When the colonoscope reaches the point where the colon joins the small intestine, the doctor slowly withdraws it while carefully examining the large intestine again. If the specialist finds any colon polyps during the procedure, they remove them and send the tissue for testing to determine if it’s cancerous. The doctor will slowly take out the tube after the procedure is over.
When performed by trained and experienced doctors, colonoscopy is generally a very safe procedure. Complications are rare, but the most serious is a perforation of the colon, which may require surgery to repair. Bleeding from the site of a biopsy or polypectomy is another possible complication. The bleeding usually stops on its own, but the doctor can control it during the procedure using the colonoscope. Complications can cause severe abdominal pain, fever, chills, or rectal bleeding, among other symptoms. While these complications are uncommon, you should notify your doctor right away if you notice them or any other symptoms that concern you. We would be glad to speak with you about this.
Cleaning The Endoscope and High-Level Disinfection to Ensure Your Safety
At Manhattan Gastroenterology, we utilize the Advantage Plus endoscopic reprocessing machine. The ADVANTAGE PLUS™ is a fully automated, computer-based asynchronous endoscope reprocessor that separately monitors each endoscope channel for blockage and proper flow, ensuring complete high-level disinfection. Human error in the selection and connection of hook-ups is eliminated by a computerized detection system. It is a cutting-edge system designed to ensure your safety and the highest level of infection control. The device is placed on a special hanger until the next procedure to ensure that it does not come into contact with any other instruments or surfaces. We go to great lengths to ensure the safety of your procedure.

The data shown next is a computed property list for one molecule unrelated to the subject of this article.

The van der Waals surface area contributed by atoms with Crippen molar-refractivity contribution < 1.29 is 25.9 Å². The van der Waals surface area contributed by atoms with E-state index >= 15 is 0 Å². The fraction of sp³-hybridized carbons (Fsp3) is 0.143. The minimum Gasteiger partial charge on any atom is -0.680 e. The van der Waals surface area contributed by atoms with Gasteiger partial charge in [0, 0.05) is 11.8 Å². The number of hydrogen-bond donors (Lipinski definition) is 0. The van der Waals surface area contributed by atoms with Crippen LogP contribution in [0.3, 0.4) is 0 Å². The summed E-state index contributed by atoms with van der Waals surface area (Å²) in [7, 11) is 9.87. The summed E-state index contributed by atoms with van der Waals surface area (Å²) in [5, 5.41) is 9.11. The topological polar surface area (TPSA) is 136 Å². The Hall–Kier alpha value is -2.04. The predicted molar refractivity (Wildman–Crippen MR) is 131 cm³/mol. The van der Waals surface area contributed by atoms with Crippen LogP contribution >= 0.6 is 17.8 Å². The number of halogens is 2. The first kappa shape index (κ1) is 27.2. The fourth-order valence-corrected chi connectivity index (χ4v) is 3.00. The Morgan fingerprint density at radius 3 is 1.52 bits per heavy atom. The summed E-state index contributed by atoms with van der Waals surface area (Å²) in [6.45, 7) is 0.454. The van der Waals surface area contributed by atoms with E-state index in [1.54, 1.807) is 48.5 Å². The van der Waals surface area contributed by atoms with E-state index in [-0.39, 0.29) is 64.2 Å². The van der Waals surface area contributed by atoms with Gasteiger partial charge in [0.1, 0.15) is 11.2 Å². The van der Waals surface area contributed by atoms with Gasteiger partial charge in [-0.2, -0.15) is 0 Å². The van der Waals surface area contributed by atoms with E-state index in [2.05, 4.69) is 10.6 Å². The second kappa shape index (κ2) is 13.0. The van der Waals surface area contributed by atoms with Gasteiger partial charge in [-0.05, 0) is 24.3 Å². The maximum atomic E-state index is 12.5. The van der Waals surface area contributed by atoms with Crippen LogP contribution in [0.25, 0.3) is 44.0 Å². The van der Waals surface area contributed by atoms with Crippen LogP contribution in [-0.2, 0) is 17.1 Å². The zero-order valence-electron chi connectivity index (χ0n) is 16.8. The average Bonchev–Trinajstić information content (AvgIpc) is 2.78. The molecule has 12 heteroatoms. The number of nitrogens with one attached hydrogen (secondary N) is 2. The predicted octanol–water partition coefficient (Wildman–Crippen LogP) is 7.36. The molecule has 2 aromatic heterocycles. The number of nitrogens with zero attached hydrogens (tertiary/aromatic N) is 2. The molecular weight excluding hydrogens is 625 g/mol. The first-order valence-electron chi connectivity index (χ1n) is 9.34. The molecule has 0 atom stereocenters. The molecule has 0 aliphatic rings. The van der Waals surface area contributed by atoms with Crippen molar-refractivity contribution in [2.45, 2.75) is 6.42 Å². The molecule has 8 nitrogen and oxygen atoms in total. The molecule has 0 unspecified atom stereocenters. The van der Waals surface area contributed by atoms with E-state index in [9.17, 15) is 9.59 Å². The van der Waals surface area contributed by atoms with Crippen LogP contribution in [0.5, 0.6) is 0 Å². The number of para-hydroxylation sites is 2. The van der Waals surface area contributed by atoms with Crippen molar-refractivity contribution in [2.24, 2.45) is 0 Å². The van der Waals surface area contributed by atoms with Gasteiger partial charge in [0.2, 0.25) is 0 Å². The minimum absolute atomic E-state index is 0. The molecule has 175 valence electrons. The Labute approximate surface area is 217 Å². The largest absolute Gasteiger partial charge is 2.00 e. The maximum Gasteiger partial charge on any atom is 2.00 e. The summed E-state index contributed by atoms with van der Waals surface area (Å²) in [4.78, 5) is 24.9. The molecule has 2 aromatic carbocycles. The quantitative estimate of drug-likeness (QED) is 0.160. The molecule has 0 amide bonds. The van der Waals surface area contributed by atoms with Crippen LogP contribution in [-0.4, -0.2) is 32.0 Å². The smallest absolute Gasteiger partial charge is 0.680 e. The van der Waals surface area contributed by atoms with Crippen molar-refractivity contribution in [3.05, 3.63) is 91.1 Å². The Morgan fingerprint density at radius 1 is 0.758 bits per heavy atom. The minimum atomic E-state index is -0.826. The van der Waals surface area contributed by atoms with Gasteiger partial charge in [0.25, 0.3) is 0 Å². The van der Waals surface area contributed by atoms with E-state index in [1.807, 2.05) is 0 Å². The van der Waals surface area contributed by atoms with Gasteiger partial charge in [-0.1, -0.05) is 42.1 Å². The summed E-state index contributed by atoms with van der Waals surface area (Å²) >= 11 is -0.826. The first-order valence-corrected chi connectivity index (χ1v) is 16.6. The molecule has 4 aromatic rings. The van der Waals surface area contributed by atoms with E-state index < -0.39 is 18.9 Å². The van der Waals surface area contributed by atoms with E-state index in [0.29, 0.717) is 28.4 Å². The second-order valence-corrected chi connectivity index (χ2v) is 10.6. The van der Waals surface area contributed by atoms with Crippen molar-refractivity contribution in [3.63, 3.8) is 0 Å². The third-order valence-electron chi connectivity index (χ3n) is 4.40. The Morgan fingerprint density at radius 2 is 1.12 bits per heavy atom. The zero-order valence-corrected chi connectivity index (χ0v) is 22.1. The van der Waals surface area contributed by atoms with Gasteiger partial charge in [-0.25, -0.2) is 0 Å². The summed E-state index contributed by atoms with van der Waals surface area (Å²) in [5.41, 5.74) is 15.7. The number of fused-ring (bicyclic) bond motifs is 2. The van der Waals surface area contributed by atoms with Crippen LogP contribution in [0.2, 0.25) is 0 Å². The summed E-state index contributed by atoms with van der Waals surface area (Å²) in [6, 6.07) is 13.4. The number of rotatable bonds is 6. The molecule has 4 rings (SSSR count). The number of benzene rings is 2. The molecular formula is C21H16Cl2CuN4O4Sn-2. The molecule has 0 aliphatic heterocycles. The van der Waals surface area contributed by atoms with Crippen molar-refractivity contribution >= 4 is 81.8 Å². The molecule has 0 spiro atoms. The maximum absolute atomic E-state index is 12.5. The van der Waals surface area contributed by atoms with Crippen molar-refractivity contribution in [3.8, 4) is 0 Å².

Six Questions That Could Save Your Life (or the Life of Someone You Love)
Test your knowledge about colon or rectal cancer (CRC) screening. If you think the answer is true or mostly true, answer TRUE. If you think the answer is false or mostly false, answer FALSE. The answers are at the bottom of the page.
- Colorectal cancer is the third leading cause of cancer deaths in the United States.
- Colon cancer is predominantly a “man’s disease,” affecting predominantly more men than women each year.
- Only women over the age of 45 who are currently experiencing some symptoms or problems should be screened for CRC or polyps.
- A digital rectal exam, a stool blood test, a flexible sigmoidoscopy, and a colonoscopy are all used to screen for CRC.
- A colonoscopy screening exam typically requires an overnight stay in a hospital.
- Colon cancer is often preventable.
- TRUE. Nearly 150,000 new cases of CRC are diagnosed in the U.S. every year. About 50,000 people a year die from the disease. If detected early through colonoscopies, colorectal cancer can be treated and cured.
- FALSE. Colorectal cancer affects an equal number of men and women. While some think colorectal cancer is a disease that only affects men, proper screening can save their lives. Early detection is the key.
- FALSE. All men and women, even if they are not experiencing any symptoms, should be screened for colorectal cancer beginning at the age of 45 (or earlier depending on risk factors).
- TRUE. All of these tests are used to screen for colorectal cancer even before symptoms appear. Beginning at the age of 45 (or earlier if you have a personal or family history of CRC, polyps, or long-standing ulcerative colitis), colonoscopy is the gold standard for cancer diagnosis.
- FALSE. A colonoscopy exam is typically performed as an outpatient procedure. You’ll be given a mild sedative before our colon specialists gently insert a colonoscope into your rectum to visually inspect the lining of your colon. A colonoscope is a thin, flexible tube with a camera and light at the tip. During the procedure, video from the camera is displayed on a monitor in real-time. The procedure is safe and typically takes less than 45 minutes.
- TRUE. Colon cancer is highly preventable. Colonoscopy may detect polyps (small growths on the lining of your colon). Removing these polyps (by biopsy or polypectomy) results in a significantly reduced risk of developing the disease in the future.
Important Reminder: This information is only intended to provide guidance, not definitive medical advice. Please consult a GI doctor about your specific condition. Only trained, experienced gastroenterologists like our doctors can determine an accurate diagnosis and proper treatment.
Please contact our Midtown or Upper East Side (UES) colonoscopy office for more information about colonoscopy or to schedule a colonoscopy with one of the best NYC gastroenterologists.